Studies Show Prehospital Tranexamic Acid Benefit in Trauma, Promise of IM Administration

By Marilynn Larkin

October 07, 2020

NEW YORK (Reuters Health) - Trauma patients have lower 30-day mortality when they receive intravenous (IV) tranexamic acid (TXA) in the field, and the intramuscular (IM) route is a promising option for administering the drug, new studies reveal.

In the phase 3 STAAMP trial (Study of Tranexamic Acid During Air Medical and Ground Prehospital Transport), published in JAMA Surgery to coincide with a presentation at the virtual clinical congress of the American College of Surgeons, 927 patients (mean age, 42; 74% men) were randomized to prehospital infusions of 1 g TXA or placebo. Participants had hypotension (systolic blood pressure, 90 mm Hg or less) or tachycardia (heart rate,110/min) before arriving at a U.S. level-1 trauma center within an estimated two hours of injury.

Dr. Jason Sperry of the University of Pittsburgh and colleagues found that overall, 30-day mortality did not differ between the groups, except when TXA was given within one hour of injury (4.6% vs. 7.6% for placebo). Further, a subgroup with prehospital severe shock (systolic blood pressure, 70 mm Hg or less) who received IV TXA also had a lower 30-day mortality compared with the placebo group (18.5% vs. 35.5%).

In a separate report in the British Journal of Anesthesia, Dr. Ian Roberts of the London School of Hygiene and Tropical Medicine and colleagues describe an open-label pharmacokinetic study of IM TXA in two UK hospitals.

Thirty bleeding trauma patients (mean age, 26, 87% men, 80% white) received a loading dose of IV TXA 1 g, as per guidelines, then a second dose given as two 5 ml (0.5 g each) IM injections.

IM TXA was well tolerated, with only mild injection site reactions. Therapeutic concentrations after a single IM injection were reached within 15 minutes. Blood lactate and signs of shock had no apparent impact on the rate of absorption.

"This result could be a game changer for trauma care world-wide," Dr. Roberts told Reuters Health by email. "In acute severe bleeding, minutes count."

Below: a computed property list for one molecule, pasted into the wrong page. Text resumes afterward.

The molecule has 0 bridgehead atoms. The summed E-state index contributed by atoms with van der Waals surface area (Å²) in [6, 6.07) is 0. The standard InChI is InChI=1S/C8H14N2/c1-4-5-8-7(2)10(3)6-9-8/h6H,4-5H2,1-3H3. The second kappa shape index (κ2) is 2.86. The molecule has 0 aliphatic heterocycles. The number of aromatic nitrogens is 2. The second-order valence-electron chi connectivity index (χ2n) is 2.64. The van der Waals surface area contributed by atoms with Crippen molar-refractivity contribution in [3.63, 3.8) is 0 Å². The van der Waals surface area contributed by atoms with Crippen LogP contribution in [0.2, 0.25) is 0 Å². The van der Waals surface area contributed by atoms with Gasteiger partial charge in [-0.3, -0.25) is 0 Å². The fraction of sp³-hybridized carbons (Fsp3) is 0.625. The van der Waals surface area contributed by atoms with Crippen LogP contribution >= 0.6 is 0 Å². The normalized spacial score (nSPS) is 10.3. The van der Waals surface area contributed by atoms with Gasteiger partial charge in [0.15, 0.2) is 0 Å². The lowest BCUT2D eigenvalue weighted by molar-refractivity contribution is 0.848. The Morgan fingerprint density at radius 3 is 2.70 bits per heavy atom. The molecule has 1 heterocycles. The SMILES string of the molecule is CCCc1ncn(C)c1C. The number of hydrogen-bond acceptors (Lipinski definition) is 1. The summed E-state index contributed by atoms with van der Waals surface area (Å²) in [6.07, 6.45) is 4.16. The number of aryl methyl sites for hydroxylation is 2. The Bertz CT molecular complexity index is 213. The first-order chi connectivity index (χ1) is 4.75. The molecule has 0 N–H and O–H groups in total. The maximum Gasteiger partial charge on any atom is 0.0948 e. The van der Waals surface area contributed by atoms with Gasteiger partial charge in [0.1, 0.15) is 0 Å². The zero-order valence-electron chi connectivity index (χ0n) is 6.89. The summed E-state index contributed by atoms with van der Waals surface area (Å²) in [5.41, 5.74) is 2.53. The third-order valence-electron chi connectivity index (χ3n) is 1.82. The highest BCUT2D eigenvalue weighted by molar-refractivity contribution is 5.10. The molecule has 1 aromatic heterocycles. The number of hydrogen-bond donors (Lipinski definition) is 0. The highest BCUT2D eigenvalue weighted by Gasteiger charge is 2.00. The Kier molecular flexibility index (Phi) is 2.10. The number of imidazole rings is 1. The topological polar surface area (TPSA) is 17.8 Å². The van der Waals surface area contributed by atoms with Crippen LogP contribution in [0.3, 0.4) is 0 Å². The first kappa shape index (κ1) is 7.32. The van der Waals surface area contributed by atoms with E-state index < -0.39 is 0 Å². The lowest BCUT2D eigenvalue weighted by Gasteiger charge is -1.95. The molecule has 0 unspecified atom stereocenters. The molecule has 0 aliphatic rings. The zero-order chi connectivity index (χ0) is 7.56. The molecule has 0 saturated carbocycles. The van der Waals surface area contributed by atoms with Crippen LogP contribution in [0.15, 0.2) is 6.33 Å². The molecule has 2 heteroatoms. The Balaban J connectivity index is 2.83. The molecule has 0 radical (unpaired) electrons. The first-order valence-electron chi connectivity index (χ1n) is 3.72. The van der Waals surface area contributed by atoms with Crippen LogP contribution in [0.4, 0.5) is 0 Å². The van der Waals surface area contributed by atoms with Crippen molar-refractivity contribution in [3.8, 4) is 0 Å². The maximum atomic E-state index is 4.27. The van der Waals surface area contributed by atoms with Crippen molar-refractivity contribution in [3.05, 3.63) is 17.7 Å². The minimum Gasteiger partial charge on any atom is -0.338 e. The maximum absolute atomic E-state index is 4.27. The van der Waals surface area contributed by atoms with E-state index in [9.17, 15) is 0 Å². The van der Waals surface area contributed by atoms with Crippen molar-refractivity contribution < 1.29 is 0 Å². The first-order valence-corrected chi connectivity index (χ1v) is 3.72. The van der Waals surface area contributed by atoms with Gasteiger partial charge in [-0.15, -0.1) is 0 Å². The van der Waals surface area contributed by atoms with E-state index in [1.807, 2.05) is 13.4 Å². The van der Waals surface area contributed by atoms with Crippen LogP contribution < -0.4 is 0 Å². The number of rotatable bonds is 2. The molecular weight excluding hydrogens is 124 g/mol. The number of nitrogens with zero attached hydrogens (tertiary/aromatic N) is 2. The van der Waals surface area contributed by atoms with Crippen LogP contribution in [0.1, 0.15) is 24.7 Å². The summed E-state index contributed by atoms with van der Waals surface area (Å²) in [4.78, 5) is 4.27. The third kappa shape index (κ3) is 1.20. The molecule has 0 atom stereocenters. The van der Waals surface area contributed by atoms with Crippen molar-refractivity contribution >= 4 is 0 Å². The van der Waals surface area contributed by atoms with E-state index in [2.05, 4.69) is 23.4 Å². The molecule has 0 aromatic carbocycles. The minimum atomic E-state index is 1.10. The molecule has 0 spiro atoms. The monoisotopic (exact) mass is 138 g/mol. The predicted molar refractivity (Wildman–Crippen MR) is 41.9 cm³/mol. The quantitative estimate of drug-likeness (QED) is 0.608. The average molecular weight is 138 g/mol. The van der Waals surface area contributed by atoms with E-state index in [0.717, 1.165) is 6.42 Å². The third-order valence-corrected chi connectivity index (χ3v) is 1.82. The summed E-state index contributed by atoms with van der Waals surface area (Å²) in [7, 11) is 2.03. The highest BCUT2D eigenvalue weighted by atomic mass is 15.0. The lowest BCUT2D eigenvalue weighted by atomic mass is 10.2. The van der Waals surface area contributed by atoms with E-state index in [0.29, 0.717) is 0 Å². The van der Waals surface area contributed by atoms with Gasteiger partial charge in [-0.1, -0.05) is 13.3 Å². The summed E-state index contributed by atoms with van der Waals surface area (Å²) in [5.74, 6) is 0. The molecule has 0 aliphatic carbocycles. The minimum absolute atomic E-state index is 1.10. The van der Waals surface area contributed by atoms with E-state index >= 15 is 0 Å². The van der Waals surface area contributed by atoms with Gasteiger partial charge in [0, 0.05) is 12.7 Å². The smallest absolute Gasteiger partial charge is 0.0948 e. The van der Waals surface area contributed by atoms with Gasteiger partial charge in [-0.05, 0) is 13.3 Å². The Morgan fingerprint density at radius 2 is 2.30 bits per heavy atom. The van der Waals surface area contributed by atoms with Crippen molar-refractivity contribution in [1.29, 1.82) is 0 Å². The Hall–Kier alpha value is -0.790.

"In low- and middle-income countries often lacking formal pre-hospital paramedic care, IM TXA could be given by basic ambulance crews or even lay first responders like police officers - especially if it was packaged into pre-filled syringes or an autoinjector," he noted. "Longer term, we need simple-to-use autoinjectors that could be used by lay first responders. Rapid treatment will save lives."

The results of STAAMP and the earlier CRASH-2 and CRASH-3 global trials ( and for which Roberts was chief investigator "confirm that early administration of TXA is life saving (and) that time to treatment is critical," he said.

"Although there were about 20% fewer deaths in the TXA-treated group (in STAAMP), this result was not statistically significant," he acknowledged. "But 20% fewer deaths is good news and similar to the benefit we showed in the 20 times larger CRASH-2 trial, where the reduction in deaths was statistically significant. IM TXA can help with this."

Commenting on the IM study, Dr. Jeremy Cannon, Trauma Medical Director and Section Chief of Trauma at Penn Medicine, told Reuters Health that although injection site reactions were noted, "I would be more interested in the systemic effects of this medication, including clot formation in areas where you do not want clots, such as the extremities or the lungs (deep vein thrombosis or pulmonary embolism, respectively). Thrombotic complications are the Achilles heel of all of these pro-coagulant medications, including TXA."

"Clinicians should be aware that this is a very preliminary study looking at the pharmacology of the medication in trauma patients, including some who were in shock and needed blood transfusion," he said by email. "The findings are interesting, but were not directly compared to the standard IV regimen for TXA currently in use (1 gram bolus over 10 min followed by 1 gram infusion over 8 hours)."

Dr. Carrie Sims, Division Director, Trauma, Critical Care and Burn at The Ohio State University Wexner Medical Center in Columbus also commented by email. "It is unclear why the IV route was chosen initially, and while there appears to be rapid absorption, it is unclear if these patients were still in shock by the time the IM (dose) was administered."

Nonetheless, she told Reuters Health, "Although further research is needed regarding the pharmacokinetics of IM TXA in hemorrhaging patients, this paper demonstrates that IM dosing is possible and likely effective."


JAMA Surgery, online October 5, 2020 British Journal of Anesthesia, online

September 30, 2020.